From Japan comes news of a giant isopod that knows all there is to know about the hunger game. How else to explain the fasting behavior of the animal that, his minders say, hasn't eaten in more than 1,500 days? The male giant isopod, known simply as No. 1, last ate on Jan. 2, 2009 — or, to put it in perspective, 18 days before President Obama began his first term.
The giant isopod's last meal at the Toba Aquarium, reports Japan Times, was a horse mackerel, which it devoured in just five minutes.
But that was four years ago. Since then, No. 1 has only pretended to eat — going so far as to rub its face on dead fish before walking away, according to reports. The aquarium's Takaya Moritaki says he has tried everything he can think of to get the finicky giant isopod, which was caught in the Gulf of Mexico, to eat.
"I just want it to eat something somehow. It's weakened in this state," he tells the Japan Daily Press. He recently invited the media to witness the giant isopod's hunger strike, as it spurned several pieces of fish. The mysterious behavior has not taken an obvious toll on No. 1, which has reportedly remained healthy during its long period of abstaining.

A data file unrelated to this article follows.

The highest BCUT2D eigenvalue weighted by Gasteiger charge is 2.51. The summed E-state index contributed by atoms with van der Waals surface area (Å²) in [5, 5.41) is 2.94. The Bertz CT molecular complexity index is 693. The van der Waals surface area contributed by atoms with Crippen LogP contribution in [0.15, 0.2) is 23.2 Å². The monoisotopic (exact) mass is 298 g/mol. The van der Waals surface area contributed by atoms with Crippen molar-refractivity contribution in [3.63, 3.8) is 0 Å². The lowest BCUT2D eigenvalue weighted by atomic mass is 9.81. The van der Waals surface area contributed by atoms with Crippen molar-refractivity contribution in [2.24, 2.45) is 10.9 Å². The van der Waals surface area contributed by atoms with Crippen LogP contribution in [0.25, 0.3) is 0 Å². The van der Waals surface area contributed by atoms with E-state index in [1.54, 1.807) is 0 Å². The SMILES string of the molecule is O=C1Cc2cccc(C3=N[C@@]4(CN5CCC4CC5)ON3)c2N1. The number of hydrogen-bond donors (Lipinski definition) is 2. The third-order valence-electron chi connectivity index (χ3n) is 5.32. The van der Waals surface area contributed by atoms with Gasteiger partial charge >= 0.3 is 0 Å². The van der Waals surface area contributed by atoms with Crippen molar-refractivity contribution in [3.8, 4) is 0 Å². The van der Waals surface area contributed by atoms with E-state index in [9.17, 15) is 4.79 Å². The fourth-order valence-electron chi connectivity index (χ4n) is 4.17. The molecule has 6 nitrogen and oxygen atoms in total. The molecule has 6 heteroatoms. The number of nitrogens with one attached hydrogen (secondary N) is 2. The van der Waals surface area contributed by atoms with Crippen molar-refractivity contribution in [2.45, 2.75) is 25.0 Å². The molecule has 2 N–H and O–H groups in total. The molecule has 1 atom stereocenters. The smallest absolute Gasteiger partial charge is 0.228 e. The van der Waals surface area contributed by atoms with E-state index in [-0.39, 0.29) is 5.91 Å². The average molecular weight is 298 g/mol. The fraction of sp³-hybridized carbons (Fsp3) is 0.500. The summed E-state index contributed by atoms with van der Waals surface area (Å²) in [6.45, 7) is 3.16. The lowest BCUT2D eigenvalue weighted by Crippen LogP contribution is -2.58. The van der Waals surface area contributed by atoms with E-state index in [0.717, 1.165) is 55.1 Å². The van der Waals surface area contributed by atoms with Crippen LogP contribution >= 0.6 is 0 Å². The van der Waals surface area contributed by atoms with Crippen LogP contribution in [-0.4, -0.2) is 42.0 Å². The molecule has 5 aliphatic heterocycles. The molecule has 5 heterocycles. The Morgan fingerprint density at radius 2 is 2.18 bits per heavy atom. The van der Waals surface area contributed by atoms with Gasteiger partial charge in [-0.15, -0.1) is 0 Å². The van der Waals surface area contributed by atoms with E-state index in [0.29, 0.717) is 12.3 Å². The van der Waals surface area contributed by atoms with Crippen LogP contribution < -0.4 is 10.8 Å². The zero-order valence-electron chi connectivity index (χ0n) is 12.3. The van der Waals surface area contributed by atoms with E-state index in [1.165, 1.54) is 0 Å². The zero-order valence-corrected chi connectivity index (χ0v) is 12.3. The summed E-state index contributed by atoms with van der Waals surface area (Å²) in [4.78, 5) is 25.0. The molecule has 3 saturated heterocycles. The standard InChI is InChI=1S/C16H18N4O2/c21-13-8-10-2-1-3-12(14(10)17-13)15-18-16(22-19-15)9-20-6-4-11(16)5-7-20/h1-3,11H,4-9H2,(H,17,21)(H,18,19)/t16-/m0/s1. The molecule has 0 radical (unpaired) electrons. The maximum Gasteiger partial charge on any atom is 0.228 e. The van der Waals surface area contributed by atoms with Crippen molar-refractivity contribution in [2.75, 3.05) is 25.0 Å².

NOAA Ocean Explorer
A giant isopod in Japan has refused to eat for more than four years. This specimen was caught during a NOAA expedition in the Gulf of Mexico by Bob Carney of LSU.
A giant isopod in Japan has refused to eat for more than four years. This specimen was caught during a NOAA expedition in the Gulf of Mexico by Bob Carney of LSU. NOAA Ocean Explorer
Giant isopods are close relatives of rolly pollies and "pill bugs," with a few adaptations for living on the ocean floor in the deep, cold waters of the Atlantic and Pacific Oceans. They have seven pairs of legs and four sets of jaws and can grow to more than two feet in length.
As scavengers, the animals are built to survive long periods between meals.
"Giant isopods are always in a state of semihibernation because they don't know when they can eat, so they limit their energy on breathing and other activities," marine ecologist Taeko Kimura tells Japan Times. "For that purpose they sometimes keep a large amount of fat in their livers, so maybe No. 1 still has a source of energy in its body, and that's why it still has no appetite."
But aquarium staff are concerned, especially as the tank No. 1 is in previously housed a healthy, and hungry, giant isopod. The artificial seawater it contains is "highly unlikely to generate organic substances" to sustain the animal, Japan Times notes.
Could someone be sneaking food to No. 1 — perhaps in an odd show of allegiance to the old British TV show The Prisoner? Or could it somehow be living on the err... effluvia of its fellows? Somehow, this mysterious animal, which Sea and Sky calls "without a doubt one of the strangest creatures found in the deep sea," has managed to keep some of its secrets.